Goddard Riverside Community Center: Meets the diverse needs of New York City’s children, youth, seniors and families through programs and services that provide food, shelter and access to education.
New Settlement Apartments: Bronx organization has a proven record of community youth development, service and organizing toward education reform.
New Alternatives: Three agencies (New Alternatives, True Colors Residence, Sylvia’s Place MCCNY Homeless Youth Services), which all advocate for LGBT young people.
West End Intergenerational Residence: A mixed-age facility which provides temporary housing and support services to young mothers (ages 18-24) who are pregnant or with one or two children age 7 and younger, and also is home to 40 single, low-income adults ages 55 and older.
Hillery founded Harlem Grown in 2011 to help inspire children in one of the nation’s poorest communities. According to Hillery, 90 percent of Harlem’s kids live below the poverty line, more than 98 percent are in the Supplemental Nutrition Assistance Program (food stamps) and 40 percent live in homeless shelters.
“That’s what we’re fighting,” Hillery says in a video on the Harlem Grown website.
The organization wanted to build a sensory garden for pre-kindergarten children in a space on West 131st Street between Fifth Avenue and Malcolm X Boulevard. Hillery told the Cornell students what he had in mind but let the team come up with ideas for the 16-foot-by-16-foot raised flower bed.
“They gave us a general idea of their goals for it,” Liu said, “and they gave us a lot of flexibility and took our ideas very seriously, which was great.”
The team decided on flowers that would stimulate children’s sense of touch, smell and sight, and added a tic-tac-toe board and bamboo xylophone to further engage kids.
The team worked from 9 a.m. to 5 p.m., with a break for lunch. The first day was the most intense, Martinez said, as they had to break up existing flower beds and transfer soil for the new sensory bed.
“Fortunately, everyone on the team was very motivated and incredibly hard-working,” he said.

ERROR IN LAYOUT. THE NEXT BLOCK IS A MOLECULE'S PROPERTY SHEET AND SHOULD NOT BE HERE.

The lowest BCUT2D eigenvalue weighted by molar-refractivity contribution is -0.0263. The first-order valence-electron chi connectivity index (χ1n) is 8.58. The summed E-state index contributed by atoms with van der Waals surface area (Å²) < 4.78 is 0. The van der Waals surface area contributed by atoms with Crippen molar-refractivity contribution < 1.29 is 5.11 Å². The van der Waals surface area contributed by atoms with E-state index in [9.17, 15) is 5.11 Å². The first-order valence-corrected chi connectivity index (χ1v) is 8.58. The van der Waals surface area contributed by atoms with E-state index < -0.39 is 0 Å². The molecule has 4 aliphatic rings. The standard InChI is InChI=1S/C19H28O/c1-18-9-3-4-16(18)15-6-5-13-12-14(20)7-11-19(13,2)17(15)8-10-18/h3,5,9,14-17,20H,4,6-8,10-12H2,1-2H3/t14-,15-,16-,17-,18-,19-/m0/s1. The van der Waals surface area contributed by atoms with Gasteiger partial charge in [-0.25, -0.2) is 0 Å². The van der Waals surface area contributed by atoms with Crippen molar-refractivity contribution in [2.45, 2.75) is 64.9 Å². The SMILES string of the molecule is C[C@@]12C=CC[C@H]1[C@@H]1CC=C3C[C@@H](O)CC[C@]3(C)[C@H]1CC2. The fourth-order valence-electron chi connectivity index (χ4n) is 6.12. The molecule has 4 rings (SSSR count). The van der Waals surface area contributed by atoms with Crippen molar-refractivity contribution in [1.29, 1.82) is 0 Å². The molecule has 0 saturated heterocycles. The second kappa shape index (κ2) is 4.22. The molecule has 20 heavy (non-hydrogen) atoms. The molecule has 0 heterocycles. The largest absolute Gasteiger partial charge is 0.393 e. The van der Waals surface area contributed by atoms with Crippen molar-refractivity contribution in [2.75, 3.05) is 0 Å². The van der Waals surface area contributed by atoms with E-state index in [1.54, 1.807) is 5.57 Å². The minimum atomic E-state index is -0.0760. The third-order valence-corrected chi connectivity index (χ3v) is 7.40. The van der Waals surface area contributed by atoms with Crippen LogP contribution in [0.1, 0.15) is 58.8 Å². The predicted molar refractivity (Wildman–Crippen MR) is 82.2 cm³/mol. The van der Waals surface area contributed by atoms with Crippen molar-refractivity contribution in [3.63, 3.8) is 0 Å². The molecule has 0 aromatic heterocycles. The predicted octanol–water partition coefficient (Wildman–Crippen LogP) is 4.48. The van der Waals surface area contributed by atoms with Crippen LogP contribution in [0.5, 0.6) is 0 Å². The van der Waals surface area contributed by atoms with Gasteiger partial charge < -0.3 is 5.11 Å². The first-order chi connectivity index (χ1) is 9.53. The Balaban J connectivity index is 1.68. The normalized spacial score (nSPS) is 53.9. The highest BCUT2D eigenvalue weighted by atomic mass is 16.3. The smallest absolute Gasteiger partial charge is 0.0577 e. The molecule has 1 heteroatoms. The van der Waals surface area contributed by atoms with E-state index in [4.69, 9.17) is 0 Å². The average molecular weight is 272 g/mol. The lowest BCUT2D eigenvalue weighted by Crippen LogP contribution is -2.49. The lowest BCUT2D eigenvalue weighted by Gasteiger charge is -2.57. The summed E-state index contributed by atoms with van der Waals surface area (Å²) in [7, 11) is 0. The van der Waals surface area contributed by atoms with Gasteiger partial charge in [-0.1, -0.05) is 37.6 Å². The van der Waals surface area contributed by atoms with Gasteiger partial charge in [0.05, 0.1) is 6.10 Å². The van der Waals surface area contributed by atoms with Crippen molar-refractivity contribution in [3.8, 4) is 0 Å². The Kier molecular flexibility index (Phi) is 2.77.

Students spent their nights in sleeping bags at either West End Presbyterian Church or the Church of St. Matthew and St. Timothy, both on the Upper West Side. A powerful part of each day came at the end, when students from the various programs gathered for an hour of mandatory reflection before turning in.
“After a long day, everyone is ready for bed,” said Lavannya Pulluveetil Barrera ’17, an environmental and sustainability sciences/international agriculture and rural development major, “but we made sure to set aside an hour for conversation, to talk about what we experienced, how did you feel, what went well, what didn’t. I think that really brought us together in a lot of personal, deep ways.”
For Liu, the experience was particularly impactful as it was her suggestion that Harlem Grown be included in Alt Breaks. She is already looking forward to returning to the 131st Street garden, as a graduate of both Cornell and the program.
“I’ll be able to talk about what we did that inaugural year,” she said, “and given how much I’ve seen of Harlem Grown already, I can’t imagine how much more it will have grown in a few years.”
Other students participating were Allyson Jones ’19, a biological sciences major; Madeleine Tom ’19, global and public health sciences; and Georgia Grzywacz ’20, environmental and sustainability sciences.